As her eyes passed over the blocks of green lights, they came to rest at last, as they often had during the last month, on the sole yellow light on the board. Clean block letters called out “Rhavas”. No one knew what had really happened with this one, other than that his pod had been destroyed in space, and he had never returned to animate this clone. Some believed it was a malfunction, others sabotage, others believed it was the recombination software stuck on a glitch in a bad scan.
Regardless, he was assumed to be effectively dead; his will had been read and what possessions he released in it had already been transferred to their new owners. It was expected that this final clone would rot in its bay for the few dozen years it could be sustained, and then he would at last truly be no more.
Thus, she was entirely surprised when the light turned red, started flashing urgently, and an alarm klaxon began blaring down the row. She sprinted toward his bay.
His eyes flew open. Something, he knew, was wrong. But it took a moment to sink in exactly what the problem was.
He was drowning.
He couldn’t see because of the fluid he was immersed within. Worse, he was constricted and unable to move – up, down or sideways – his wrists and ankles bound, his body surrounded by some hard material. He couldn’t breathe. His lungs screamed in protest, and his eyes registered nothing but a diffuse, flooded light. The blood pounded in his ears. Pressure drove his chest to feel as if it were caving in upon itself.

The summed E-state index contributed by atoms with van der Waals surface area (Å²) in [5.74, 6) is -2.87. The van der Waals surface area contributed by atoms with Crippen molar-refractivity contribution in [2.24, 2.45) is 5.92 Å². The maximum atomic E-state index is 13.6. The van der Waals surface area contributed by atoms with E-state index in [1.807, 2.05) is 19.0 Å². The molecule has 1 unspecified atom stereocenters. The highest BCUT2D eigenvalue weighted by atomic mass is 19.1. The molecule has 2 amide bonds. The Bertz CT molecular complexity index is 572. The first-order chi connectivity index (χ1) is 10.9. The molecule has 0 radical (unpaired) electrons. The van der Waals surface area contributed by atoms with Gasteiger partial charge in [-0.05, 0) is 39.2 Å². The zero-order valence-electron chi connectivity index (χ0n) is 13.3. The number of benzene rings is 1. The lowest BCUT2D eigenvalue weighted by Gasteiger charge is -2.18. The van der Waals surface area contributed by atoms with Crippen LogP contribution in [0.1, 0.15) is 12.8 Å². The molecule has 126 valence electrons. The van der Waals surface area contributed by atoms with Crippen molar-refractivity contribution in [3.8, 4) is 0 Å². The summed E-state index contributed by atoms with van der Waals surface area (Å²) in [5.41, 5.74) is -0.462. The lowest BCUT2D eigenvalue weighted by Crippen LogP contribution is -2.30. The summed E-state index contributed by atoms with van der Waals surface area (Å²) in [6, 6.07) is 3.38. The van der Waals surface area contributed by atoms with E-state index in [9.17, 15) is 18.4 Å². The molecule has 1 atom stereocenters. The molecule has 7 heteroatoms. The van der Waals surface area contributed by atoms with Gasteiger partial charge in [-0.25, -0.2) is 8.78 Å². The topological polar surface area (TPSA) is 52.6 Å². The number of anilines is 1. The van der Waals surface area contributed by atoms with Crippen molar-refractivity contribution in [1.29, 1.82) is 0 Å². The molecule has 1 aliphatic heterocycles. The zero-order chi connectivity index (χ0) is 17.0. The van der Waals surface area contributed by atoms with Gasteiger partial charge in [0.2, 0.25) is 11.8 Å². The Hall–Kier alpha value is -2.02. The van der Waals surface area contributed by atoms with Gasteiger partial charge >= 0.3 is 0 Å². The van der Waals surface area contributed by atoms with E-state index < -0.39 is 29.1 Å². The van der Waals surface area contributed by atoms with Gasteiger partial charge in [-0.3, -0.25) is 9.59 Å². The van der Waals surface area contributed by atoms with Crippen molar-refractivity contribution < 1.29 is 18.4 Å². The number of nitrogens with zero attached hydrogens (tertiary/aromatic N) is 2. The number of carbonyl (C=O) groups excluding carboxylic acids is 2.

Finally, as his ability to resist his fate wavered, there was a loud noise, and the fluid drained away from his face.
He coughed violently, felt the viscous mess sloughing away from his head, thick sputum and gel dripping from his nostrils and the end of his chin. He vomited a quantity of heavy, oily fluid out and down, to the grated steel floor of the clone bay.
A soft, feminine voice spoke calmly, and he felt a soft cloth wiping his chin and mouth. “Welcome back, Mr. Rhavas. I can honestly say we didn’t expect you. I hope the couple of extra seconds you were in stasis were not too uncomfortable; your reanimation caught us a bit by surprise. Step out slowly, your muscles have likely atrophied somewhat, since your clone has been comatose for a month or more. Honestly, I have no idea how you’re even back now.”
He felt the rough towel drying him, and clothing thrust into the crook of his arm. “Two steps down, sir, and then I’ll lead you to a recovery room for a few hours. There are a few debriefing documents that were left here for your perusal. When you’re ready, a shuttle can take you to Boundless Creation.”
The news was disturbing. The Sansha changing tactics? The infamous Hilen Tukoss fled to join the Republic? Lianda Burreau’s ship found – and then destroyed? A possible Sleeper – flying in what could only be described as an analogue to the Geztic shuttle – discovered and chased?
At the very least, Rhavas was clear why he had been released from his captivity.
Despite himself, he missed hearing the wind in the grass, and smelling the dry warmth of the rough cloth that made up the Sisters’ wardrobe.
He departed briskly for the shuttle to Boundless Creation.